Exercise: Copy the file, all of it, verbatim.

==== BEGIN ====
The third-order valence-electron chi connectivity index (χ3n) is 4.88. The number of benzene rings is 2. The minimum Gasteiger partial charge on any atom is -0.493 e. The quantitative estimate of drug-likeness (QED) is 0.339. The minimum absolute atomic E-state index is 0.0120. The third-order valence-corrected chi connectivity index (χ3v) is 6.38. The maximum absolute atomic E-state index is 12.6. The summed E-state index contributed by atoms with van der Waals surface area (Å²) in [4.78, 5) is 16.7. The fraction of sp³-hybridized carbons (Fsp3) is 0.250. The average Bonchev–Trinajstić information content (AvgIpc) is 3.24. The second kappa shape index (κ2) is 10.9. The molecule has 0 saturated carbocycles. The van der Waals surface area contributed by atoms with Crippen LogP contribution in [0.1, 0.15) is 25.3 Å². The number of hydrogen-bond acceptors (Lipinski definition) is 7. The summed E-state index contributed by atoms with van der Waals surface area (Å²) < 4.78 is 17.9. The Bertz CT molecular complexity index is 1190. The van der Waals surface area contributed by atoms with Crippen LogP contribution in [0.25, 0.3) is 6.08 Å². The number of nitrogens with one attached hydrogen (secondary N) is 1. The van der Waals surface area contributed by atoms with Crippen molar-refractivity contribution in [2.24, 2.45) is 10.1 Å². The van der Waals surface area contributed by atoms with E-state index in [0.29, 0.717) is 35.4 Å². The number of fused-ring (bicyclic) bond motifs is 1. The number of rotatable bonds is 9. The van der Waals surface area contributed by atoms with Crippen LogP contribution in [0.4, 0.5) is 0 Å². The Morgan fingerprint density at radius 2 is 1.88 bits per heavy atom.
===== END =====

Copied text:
The third-order valence-electron chi connectivity index (χ3n) is 4.88. The number of benzene rings is 2. The minimum Gasteiger partial charge on any atom is -0.493 e. The quantitative estimate of drug-likeness (QED) is 0.339. The minimum absolute atomic E-state index is 0.0120. The third-order valence-corrected chi connectivity index (χ3v) is 6.38. The maximum absolute atomic E-state index is 12.6. The summed E-state index contributed by atoms with van der Waals surface area (Å²) in [4.78, 5) is 16.7. The fraction of sp³-hybridized carbons (Fsp3) is 0.250. The average Bonchev–Trinajstić information content (AvgIpc) is 3.24. The second kappa shape index (κ2) is 10.9. The molecule has 0 saturated carbocycles. The van der Waals surface area contributed by atoms with Crippen LogP contribution in [0.1, 0.15) is 25.3 Å². The number of hydrogen-bond acceptors (Lipinski definition) is 7. The summed E-state index contributed by atoms with van der Waals surface area (Å²) < 4.78 is 17.9. The Bertz CT molecular complexity index is 1190. The van der Waals surface area contributed by atoms with Crippen LogP contribution in [0.25, 0.3) is 6.08 Å². The number of nitrogens with one attached hydrogen (secondary N) is 1. The van der Waals surface area contributed by atoms with Crippen molar-refractivity contribution in [2.24, 2.45) is 10.1 Å². The van der Waals surface area contributed by atoms with E-state index in [0.29, 0.717) is 35.4 Å². The number of fused-ring (bicyclic) bond motifs is 1. The number of rotatable bonds is 9. The van der Waals surface area contributed by atoms with Crippen LogP contribution in [0.4, 0.5) is 0 Å². The Morgan fingerprint density at radius 2 is 1.88 bits per heavy atom.